Antifa’s twin flags represent two different things. The red flag represents Communism and the black flag represents Anarchism. The two ideologies are actually incompatible, but that hardly matters – neither creed works in the real world. Anarchists and Communists had a bitter falling out during the Spanish Civil War.

Antifa has five “Points of Unity” that any Leftist organization or unaffiliated Leftists can believe in.

They are:

  1. We disrupt fascist and far-right organizing and activity.
  2. We don’t rely on the cops or courts to do our work for us. This doesn’t mean we never go to court, but the cops uphold white supremacy and the status quo. They attack us and everyone who resists oppression. We must rely on ourselves to protect ourselves and stop the fascists.
  3. We oppose all forms of oppression and exploitation. We intend to do the hard work necessary to build a broad, strong movement of oppressed people centered on the working class against racism, sexism, nativism, anti-Semitism, Islamophobia, homophobia, transphobia, and discrimination against the disabled, the oldest, the youngest, and the most oppressed people. We support abortion rights and reproductive freedom. We want a classless, free society. We intend to win!
  4. We hold ourselves accountable personally and collectively to live up to our ideals and values.
  5. We not only support each other within the network, but we also support people outside the network who we believe have similar aims or principles. An attack on one is an attack on all. (p. 18)

With the religion of Negro Worship and the illicit second constitution [7] that is the 1964 Civil Rights Act behind them, Antifa can call the shots with rhetorical framing.

To achieve real-world dominance, Antifa must first achieve a kind of information battlespace dominance. This is done through a fundamentally dishonest rhetorical tactic. . . By keeping the meaning of critical terms such as “fascism,” “fascism-adjacent,” “violence,” and “self-defense” purposefully undefined, self-labeled “antifascists” are able to deploy the classic motte-and-bailey rhetorical tactic that makes them hard to pin down. Antifa supporters deliberately camouflage their own aggressively authoritarian definitions — whereby all opposition to their activities is considered de facto fascist as the more normal and mainstream understanding of those terms. (p. 48)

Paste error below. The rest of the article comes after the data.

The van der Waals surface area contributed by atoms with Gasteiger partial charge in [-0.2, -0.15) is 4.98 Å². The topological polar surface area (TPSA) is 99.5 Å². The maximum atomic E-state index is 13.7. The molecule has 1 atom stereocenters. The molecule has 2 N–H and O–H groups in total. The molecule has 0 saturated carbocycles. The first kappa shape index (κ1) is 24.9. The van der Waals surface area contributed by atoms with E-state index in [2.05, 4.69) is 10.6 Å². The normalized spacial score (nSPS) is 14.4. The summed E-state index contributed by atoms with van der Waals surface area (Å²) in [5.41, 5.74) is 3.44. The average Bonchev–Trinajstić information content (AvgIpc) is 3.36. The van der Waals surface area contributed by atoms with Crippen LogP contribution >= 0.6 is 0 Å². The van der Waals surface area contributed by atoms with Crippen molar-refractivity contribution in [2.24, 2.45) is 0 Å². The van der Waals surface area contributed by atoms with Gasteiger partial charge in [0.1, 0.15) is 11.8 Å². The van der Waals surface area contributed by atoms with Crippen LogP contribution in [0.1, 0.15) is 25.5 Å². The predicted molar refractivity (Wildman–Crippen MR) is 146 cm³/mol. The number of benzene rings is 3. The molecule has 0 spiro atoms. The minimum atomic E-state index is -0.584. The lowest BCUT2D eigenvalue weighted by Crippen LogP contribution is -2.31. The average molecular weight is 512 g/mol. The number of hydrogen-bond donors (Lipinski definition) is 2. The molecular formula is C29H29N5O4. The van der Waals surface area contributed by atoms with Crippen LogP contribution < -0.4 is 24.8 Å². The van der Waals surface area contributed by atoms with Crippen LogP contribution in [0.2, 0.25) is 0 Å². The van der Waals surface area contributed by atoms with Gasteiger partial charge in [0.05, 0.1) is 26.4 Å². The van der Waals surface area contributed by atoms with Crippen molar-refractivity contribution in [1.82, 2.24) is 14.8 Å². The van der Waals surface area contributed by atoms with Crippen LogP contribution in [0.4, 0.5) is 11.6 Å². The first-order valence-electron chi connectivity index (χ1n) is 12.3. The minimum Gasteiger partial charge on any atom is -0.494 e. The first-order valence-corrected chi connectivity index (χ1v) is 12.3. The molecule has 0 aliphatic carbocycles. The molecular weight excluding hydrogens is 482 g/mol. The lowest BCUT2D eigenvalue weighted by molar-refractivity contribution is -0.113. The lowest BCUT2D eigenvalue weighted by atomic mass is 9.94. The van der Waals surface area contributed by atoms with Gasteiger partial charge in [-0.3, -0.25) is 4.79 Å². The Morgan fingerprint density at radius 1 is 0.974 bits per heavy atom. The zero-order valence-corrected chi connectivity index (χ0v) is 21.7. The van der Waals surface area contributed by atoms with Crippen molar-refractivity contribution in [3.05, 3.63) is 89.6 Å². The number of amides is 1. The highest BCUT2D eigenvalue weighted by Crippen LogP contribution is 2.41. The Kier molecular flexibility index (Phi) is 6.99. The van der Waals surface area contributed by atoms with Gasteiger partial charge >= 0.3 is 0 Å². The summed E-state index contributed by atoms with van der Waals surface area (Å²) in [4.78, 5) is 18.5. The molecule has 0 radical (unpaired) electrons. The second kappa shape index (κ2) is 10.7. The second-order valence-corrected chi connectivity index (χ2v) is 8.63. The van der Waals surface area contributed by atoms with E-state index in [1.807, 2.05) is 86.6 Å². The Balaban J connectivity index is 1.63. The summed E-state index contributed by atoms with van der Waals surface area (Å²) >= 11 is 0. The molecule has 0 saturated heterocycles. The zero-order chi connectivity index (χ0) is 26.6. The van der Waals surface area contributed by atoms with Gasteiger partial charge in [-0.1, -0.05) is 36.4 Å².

Antifa wishes to make it too costly for anyone that is a “fascist” to operate. Erin Smith calls this tactic “operant conditioning.” Should Antifa continued unchecked, political involvement will become too costly for ordinary Americans.

A way to counter these ideas is to emphasize that the definition of “far-right organizing and activity” is so broad as to include anyone, even moderate Democrats. Second, keep up the emphasis that Sub-Saharans are dangerous. Finally, remind people that Leftism is a lie. Its utopian vision always ends in blood and tears when applied in the real world. Furthermore, Leftism requires one to lie about things that are obviously true, Transsexuals [8] are boys pretending to be girls (or vice versa). It isn’t “science.”

Antifa Tactics

Some of the earliest rioters that had an ideology like Antifa were involved in the 1848 revolutions in Europe. (Many of the 48s weren’t Anarchists. 1848 is a long story.) In America, Anarchists were active in Chicago in the nineteenth century. They were led by Albert Parsons, an old-stock American with Yankee roots who served in the Confederate Army. Many of the early Anarchist thinkers were Germans.